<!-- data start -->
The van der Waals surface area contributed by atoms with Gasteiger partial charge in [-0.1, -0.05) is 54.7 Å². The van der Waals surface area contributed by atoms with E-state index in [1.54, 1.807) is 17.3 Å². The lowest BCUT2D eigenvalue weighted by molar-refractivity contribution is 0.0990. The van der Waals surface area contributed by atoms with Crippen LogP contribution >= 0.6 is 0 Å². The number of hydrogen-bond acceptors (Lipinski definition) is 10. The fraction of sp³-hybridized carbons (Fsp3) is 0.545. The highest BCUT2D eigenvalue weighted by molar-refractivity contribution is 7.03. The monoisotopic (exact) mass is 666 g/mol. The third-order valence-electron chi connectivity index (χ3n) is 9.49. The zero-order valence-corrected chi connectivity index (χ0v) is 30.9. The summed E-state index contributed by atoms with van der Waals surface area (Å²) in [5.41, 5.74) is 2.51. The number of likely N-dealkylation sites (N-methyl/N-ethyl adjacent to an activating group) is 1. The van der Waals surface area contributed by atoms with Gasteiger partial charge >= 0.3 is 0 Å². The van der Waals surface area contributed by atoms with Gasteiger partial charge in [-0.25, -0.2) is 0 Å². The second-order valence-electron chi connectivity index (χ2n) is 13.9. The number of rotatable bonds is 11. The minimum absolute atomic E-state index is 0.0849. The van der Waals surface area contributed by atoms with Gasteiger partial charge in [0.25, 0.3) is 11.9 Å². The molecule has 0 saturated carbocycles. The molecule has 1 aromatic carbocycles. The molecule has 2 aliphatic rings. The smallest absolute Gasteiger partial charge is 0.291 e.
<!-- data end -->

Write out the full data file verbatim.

The van der Waals surface area contributed by atoms with Gasteiger partial charge in [-0.1, -0.05) is 54.7 Å². The van der Waals surface area contributed by atoms with E-state index in [1.54, 1.807) is 17.3 Å². The lowest BCUT2D eigenvalue weighted by molar-refractivity contribution is 0.0990. The van der Waals surface area contributed by atoms with Crippen LogP contribution >= 0.6 is 0 Å². The number of hydrogen-bond acceptors (Lipinski definition) is 10. The fraction of sp³-hybridized carbons (Fsp3) is 0.545. The highest BCUT2D eigenvalue weighted by molar-refractivity contribution is 7.03. The monoisotopic (exact) mass is 666 g/mol. The third-order valence-electron chi connectivity index (χ3n) is 9.49. The zero-order valence-corrected chi connectivity index (χ0v) is 30.9. The summed E-state index contributed by atoms with van der Waals surface area (Å²) in [5.41, 5.74) is 2.51. The number of likely N-dealkylation sites (N-methyl/N-ethyl adjacent to an activating group) is 1. The van der Waals surface area contributed by atoms with Gasteiger partial charge >= 0.3 is 0 Å². The van der Waals surface area contributed by atoms with Gasteiger partial charge in [-0.25, -0.2) is 0 Å². The second-order valence-electron chi connectivity index (χ2n) is 13.9. The number of rotatable bonds is 11. The minimum absolute atomic E-state index is 0.0849. The van der Waals surface area contributed by atoms with Gasteiger partial charge in [0.25, 0.3) is 11.9 Å². The molecule has 0 saturated carbocycles. The molecule has 1 aromatic carbocycles. The molecule has 2 aliphatic rings. The smallest absolute Gasteiger partial charge is 0.291 e.